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LOGCOM hosts 3rd annual Safety Stand-Down

By Jason M. Webb | | May 13, 2010

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Marine Corps Logistics Command held its 3rd annual Safety Stand-Down at Boyett Park Friday to show workers that safety and work can go hand in hand.

This year, LOGCOM’s focus was on the “101 critical days of summer,” and focused on safety in the workplace and at home.

Part of that focus was to highlight safety through the use of more than 20 static displays that drew attention to heat injury prevention, recreational vehicle safety, lawn and garden safety as well as common safety tips for around the house.

“This is a critical time of year, particularly in this part of the country. People are outside doing various activities, and we want safety to be something they always consider,” said Brig. Gen. James A. Kessler, commanding general, LOGCOM. “We have a number of different booths set up; all of them are designed to highlight a different aspect of safety.”

Part of highlighting safety for LOGCOM employees was to get them actively involved by visiting various booths where they could interact with demonstrators while reinforcing safety at the same time.

One demonstrator showed attendees what it would look and feel like when getting behind the wheel after varying degrees of alcohol consumption.

Kay Mull, safety specialist, Installation, Environment and Safety Division, LOGCOM, demonstrated a special type of goggles called Fatal Vision provided by the Dougherty County Sheriff’s Department, and many people who tried them on felt the immediate effects by causing blurry vision and loss of coordination.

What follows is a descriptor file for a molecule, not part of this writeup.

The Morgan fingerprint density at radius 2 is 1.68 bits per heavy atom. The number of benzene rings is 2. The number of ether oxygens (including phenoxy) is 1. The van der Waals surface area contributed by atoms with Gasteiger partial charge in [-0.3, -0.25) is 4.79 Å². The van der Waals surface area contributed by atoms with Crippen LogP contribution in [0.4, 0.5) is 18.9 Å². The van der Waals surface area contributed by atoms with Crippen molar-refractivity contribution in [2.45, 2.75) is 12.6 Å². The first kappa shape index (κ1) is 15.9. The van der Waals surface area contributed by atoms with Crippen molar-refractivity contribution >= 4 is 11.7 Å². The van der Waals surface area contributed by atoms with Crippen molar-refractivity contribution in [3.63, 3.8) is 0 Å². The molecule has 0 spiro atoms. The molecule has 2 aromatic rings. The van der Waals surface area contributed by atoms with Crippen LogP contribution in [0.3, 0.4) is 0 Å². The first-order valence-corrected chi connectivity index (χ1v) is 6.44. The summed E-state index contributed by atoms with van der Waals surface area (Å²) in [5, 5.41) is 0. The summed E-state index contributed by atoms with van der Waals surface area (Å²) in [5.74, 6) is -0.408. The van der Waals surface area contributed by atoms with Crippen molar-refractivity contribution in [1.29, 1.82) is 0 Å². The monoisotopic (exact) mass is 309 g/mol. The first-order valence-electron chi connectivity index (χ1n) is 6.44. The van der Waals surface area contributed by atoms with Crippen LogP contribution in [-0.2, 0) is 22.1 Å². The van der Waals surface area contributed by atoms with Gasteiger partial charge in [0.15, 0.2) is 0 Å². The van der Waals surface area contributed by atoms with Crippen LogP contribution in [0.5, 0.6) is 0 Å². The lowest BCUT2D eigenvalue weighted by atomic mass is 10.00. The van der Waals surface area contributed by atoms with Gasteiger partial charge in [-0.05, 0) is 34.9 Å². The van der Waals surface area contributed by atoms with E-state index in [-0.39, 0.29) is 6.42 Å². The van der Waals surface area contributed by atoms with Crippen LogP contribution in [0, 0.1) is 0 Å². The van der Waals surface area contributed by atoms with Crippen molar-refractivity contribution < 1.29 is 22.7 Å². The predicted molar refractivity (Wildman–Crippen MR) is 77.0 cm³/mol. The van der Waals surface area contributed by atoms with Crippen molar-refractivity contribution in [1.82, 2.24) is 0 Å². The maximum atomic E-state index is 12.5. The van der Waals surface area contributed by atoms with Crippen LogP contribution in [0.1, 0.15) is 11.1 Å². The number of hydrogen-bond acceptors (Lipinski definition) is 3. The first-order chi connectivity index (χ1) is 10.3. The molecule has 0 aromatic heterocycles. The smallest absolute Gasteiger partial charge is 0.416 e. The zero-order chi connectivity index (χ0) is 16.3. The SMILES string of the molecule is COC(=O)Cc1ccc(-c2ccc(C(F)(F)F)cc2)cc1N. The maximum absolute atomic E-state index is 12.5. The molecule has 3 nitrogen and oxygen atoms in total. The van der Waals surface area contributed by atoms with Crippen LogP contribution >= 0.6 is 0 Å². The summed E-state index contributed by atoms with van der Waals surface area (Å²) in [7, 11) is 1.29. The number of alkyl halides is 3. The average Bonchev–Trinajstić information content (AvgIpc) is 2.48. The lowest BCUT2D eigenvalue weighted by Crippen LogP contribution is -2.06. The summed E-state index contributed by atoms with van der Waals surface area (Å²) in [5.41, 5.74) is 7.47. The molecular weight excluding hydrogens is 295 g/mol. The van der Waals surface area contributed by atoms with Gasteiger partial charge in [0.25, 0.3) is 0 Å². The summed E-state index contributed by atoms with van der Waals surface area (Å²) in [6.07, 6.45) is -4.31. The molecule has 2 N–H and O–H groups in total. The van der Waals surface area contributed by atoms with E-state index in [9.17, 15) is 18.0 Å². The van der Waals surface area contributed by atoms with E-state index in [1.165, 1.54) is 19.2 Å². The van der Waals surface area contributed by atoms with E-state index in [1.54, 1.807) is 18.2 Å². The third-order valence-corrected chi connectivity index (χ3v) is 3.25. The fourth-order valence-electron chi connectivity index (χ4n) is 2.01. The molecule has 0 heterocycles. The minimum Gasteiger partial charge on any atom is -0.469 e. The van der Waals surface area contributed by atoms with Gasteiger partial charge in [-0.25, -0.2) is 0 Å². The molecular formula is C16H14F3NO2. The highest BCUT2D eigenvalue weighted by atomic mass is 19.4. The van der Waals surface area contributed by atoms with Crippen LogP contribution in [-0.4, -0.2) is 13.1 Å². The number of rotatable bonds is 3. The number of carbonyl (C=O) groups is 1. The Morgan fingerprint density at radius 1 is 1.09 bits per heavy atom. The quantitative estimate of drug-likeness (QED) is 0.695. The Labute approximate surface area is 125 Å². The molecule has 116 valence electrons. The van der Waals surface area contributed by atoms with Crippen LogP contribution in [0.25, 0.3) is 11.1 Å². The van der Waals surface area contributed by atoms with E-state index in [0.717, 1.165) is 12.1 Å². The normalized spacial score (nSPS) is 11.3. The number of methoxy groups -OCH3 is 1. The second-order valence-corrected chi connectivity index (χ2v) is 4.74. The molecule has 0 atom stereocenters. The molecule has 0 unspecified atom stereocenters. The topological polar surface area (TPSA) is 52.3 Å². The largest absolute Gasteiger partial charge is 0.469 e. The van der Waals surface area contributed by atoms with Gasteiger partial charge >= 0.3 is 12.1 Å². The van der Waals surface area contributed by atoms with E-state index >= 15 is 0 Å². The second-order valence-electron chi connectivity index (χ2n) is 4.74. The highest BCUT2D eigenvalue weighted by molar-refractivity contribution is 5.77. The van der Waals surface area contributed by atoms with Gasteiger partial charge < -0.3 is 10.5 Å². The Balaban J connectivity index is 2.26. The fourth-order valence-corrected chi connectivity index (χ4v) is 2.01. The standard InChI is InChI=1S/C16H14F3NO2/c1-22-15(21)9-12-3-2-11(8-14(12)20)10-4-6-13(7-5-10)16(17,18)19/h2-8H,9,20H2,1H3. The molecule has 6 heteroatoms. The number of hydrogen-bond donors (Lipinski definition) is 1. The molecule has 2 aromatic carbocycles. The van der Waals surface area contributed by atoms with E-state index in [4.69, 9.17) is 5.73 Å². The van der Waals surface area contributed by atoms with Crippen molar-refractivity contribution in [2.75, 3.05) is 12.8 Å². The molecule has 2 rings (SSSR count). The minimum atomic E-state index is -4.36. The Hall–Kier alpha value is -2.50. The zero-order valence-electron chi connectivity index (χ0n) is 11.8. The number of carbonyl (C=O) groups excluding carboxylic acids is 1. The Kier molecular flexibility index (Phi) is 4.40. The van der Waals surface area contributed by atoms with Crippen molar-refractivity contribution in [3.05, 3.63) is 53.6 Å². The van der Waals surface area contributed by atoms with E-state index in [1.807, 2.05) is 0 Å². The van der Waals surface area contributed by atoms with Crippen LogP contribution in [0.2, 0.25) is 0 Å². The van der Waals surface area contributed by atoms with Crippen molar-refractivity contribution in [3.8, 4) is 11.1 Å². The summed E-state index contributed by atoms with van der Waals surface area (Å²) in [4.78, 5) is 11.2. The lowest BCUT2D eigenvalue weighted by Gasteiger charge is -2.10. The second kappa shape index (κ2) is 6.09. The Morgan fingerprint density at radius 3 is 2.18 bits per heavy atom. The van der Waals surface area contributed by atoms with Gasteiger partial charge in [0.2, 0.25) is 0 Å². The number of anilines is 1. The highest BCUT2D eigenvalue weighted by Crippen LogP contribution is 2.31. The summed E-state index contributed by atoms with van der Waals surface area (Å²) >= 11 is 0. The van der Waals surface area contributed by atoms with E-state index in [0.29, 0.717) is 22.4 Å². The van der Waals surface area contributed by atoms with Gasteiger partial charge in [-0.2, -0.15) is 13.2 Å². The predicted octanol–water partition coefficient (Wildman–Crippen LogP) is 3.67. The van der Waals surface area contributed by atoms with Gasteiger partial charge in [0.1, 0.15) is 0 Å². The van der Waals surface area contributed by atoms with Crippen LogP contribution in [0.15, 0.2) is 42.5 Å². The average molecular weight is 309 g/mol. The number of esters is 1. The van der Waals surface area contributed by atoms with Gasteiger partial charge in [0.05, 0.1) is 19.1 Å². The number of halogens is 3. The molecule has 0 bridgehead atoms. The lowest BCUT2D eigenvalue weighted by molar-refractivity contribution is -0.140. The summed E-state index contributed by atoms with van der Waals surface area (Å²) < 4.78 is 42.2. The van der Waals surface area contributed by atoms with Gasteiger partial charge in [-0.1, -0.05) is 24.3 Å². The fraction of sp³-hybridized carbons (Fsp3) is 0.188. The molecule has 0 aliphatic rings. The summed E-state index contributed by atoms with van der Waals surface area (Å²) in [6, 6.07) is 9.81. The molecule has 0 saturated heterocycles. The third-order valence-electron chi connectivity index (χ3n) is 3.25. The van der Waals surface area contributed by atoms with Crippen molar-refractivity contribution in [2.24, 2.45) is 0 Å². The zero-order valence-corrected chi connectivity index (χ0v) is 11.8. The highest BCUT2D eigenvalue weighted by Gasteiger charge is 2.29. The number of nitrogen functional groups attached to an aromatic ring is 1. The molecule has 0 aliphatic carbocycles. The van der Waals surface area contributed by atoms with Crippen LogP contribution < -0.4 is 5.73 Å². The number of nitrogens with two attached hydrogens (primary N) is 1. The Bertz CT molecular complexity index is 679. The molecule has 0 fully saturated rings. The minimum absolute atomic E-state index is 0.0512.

For the attendees who tried on the goggles, walking in a straight line became a seemingly impossible task.

“The goggles really do make you feel like you had too many drinks,” said Clay Ritter, welder, Maintenance Center Albany. “This would make me think twice before getting behind the wheel.”

As well as teaching about the effects of alcohol on the system, Mull also reminded attendees that dehydration is a common issue in the summer, and it can be easily prevented.

“We as parents need to remind children to consume water or juice during the hot days of summer,” Mull said. “Children don’t want to stop having fun, and they don’t worry about hydration.”

Presentations this year focused on all aspects of safety whether in the workplace, at home and during recreational activities by bringing the local community such as police, fire and county health workers to the base with their safety demonstrations.

“I think people are getting better about safety, and it shouldn’t be an afterthought at all. It should be a part of your everyday life in that it becomes part of your planning process,” Kessler said.


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